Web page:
the truth belongs to all of us. no one entity holds monopoly on reality. that means no one person, no one religion, no one movement, no one belief-system, gets to dictate the truth.
& if you’ve bought into something that gives the power to define truth over to some false authority– stop— look around — use your phone to find yourself a library or a bookstore.
you’ll find bound volumes there of truth seekers who have pitched in to buy you out.
i am deliberately lifting language here from the work of Saul Williams who i believe is among the greatest living poets.
“what have you bought into/how much will it cost to buy you out?/ what have you bought into/how much will it cost to buy you out?”
i found his work when i was a young teenager & deeply unsatisfied with the educational system. i was hungry for truth. & so i used all the tools i had to find it. i had already been exposed to the muslim mystic poet rumi, & the american queerness of walt whitman’s leaves of grass, so i knew poetry was a good place to look for unfiltered access to eloquent truths.
& fuck, Saul Williams speaks some big truths.
2003. i had just turned 14. i bought a copy of ,said the shotgun to the head. read it straight through. crying. it was as if i’d been waiting for permission to see what i felt & thought as truth for much longer than just those 14 years. & that book gave me permission to feel & to think differently. it shook me. it shaped me. (i biked to the bookstore & special ordered his book s√he, but was never able to track down a copy of the seventh octave.)
after each re-read i would stare at the photo in the back of the book of the dark man who wrote those truths in the form of a poem & thank him.
2006. when the dead emcee scolls was released, i bought it in the first week. i was 16. always hungry for truth. & Saul delivered.
i return to his published & recorded works again & again, knowing that i only grasp a portion of it’s full meaning. i return to his work to listen, to learn, to be reminded that i am not alone. truth seekers are part of a bigger tribe. & i felt myself in the call, the foot stomp, the embrace of outsider status, the return, the desire for a better world.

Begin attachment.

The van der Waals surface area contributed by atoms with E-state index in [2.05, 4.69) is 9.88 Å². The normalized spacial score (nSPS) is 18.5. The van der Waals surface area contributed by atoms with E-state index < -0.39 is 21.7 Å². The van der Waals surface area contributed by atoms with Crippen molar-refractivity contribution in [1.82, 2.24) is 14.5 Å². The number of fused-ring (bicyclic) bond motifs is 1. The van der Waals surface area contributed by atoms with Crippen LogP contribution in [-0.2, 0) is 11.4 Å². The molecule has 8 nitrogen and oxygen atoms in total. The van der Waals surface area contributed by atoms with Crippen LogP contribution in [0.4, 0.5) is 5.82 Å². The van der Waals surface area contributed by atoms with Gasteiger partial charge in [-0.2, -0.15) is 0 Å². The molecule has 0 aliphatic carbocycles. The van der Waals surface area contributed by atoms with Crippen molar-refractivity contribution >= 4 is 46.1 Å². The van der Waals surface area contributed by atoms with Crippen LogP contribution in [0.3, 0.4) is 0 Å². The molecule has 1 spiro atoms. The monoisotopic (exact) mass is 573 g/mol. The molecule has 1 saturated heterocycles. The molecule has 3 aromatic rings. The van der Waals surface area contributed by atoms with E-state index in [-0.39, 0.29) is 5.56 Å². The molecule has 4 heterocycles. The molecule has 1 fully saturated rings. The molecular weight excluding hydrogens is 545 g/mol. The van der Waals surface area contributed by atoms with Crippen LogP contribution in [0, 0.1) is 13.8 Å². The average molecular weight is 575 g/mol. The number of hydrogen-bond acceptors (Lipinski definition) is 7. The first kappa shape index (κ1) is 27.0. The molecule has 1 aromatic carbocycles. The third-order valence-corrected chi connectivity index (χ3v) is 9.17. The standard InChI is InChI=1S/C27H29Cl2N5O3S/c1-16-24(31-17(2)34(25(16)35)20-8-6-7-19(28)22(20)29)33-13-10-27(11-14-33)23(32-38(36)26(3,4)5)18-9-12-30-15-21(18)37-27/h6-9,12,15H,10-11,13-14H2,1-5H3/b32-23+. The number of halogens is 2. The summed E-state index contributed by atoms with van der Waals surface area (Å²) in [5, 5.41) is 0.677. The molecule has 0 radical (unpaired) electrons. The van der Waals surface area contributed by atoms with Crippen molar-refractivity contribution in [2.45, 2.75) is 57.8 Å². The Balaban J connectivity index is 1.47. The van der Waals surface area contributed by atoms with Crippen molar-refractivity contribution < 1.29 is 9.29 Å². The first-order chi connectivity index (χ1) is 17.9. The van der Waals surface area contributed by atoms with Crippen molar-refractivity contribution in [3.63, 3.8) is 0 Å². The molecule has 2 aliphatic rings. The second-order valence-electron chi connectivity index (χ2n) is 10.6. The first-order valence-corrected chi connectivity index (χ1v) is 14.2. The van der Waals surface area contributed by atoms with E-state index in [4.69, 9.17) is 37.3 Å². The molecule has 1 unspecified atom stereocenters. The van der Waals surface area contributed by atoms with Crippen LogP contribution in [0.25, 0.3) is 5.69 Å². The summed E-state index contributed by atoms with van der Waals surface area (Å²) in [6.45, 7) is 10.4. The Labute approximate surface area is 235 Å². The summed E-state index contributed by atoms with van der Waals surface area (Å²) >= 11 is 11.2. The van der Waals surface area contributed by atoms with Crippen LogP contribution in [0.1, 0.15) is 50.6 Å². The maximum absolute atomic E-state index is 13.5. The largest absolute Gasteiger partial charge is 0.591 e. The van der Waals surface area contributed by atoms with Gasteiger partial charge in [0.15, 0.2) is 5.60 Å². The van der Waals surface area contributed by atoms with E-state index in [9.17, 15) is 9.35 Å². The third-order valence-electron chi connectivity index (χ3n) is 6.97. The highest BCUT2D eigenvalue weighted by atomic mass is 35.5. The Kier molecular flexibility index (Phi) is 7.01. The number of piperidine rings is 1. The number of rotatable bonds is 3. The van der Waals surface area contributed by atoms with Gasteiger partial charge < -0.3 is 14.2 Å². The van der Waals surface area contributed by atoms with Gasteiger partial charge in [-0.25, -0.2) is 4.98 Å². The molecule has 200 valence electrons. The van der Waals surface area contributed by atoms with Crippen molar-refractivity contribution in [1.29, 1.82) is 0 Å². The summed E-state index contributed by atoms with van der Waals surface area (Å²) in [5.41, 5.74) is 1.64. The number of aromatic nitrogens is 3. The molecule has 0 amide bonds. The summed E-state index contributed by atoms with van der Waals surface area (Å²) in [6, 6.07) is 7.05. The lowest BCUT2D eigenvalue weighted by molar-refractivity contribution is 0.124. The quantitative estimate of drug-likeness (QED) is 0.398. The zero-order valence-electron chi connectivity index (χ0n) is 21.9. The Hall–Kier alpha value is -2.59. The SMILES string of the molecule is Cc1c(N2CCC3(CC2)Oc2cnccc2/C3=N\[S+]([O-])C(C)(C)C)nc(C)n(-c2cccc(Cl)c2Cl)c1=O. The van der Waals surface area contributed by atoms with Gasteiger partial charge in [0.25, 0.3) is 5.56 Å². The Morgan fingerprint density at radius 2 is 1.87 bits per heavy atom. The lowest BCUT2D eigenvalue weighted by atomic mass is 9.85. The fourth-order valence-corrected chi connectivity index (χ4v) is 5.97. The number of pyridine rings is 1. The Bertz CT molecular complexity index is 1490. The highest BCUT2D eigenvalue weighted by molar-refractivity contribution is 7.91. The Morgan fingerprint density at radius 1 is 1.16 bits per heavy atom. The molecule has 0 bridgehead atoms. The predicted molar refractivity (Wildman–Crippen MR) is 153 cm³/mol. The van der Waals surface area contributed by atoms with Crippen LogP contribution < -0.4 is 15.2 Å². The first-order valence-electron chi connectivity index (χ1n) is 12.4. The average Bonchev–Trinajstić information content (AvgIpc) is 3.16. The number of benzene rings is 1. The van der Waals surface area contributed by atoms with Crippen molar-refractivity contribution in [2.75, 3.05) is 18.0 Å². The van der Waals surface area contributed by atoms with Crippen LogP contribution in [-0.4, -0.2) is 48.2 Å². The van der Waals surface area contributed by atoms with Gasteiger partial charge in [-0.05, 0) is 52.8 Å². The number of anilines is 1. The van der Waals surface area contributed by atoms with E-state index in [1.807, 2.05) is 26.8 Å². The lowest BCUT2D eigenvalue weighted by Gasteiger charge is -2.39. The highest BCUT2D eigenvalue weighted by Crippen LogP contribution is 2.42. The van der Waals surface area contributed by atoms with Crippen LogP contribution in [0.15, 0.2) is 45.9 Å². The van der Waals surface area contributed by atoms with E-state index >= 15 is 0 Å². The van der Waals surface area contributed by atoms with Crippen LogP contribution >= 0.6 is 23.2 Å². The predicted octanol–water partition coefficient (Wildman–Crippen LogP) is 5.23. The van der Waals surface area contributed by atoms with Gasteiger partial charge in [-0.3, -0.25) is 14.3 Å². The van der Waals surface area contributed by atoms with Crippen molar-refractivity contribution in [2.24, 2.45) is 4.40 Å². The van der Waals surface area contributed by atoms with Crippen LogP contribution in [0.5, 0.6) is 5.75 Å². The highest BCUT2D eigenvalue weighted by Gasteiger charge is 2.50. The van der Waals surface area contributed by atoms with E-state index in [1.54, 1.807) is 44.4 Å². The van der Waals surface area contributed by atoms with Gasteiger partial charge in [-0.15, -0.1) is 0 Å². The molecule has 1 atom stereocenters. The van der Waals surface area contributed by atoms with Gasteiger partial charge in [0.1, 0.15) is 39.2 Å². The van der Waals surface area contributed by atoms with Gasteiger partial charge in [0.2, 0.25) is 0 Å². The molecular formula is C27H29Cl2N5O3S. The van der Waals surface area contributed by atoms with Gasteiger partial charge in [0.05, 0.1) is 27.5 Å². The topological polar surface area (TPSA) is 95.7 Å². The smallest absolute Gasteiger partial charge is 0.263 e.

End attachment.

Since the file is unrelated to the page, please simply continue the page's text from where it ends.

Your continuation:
in my well worn, dog-eared copy of the dead emcee scrolls there is only one page that has my marks added to it. it’s the portion of coded language where he lists the names. i love that list. there are names that i’ve underlined in black pen, those are the names i knew at 16. but see, i used that list. i took it to the library. i searched the internet. every time i was exposed to a new artist or writer or thinker, i would run their name–mentally–through the list. check back. see if they had truth for me. the names underlined in pencil are the ones i had learned about in the time between 16 and 23. when i first read James Baldwin’s essay “Letter from a Region in my Mind” a spark went up– aha! so this was Baldwin, of the list!
we do not live in a post-truth world.
i know this because the precarious stacks of books in my room did not vanish overnight.
if you have ever sought truth from the mouths of those in power (or those wanting power from you) you have been looking for bread at the hardware store & you gotta cut that shit out or you will starve.
the lies are loud.
& they’re constant.
& i’m terrified by the growing roar this wall of lies is building between us, around us, through us.
but, the truth will always be available to those willing to seek it. & know that when you are a seeker on a quest for truth you are part of a larger tribe than your nation or your race or your religion because we are larger than all those human-made categories.
so when you find that truth, be brave. hold it up to the light so we can all see it’s facets and flaws and filaments.
make that list of names of those who have taught you, those who have inspired you, those who have lifted you up. share them. say their names. speak your thanks.
let those of us who follow carry their names with us into that future we’re building together.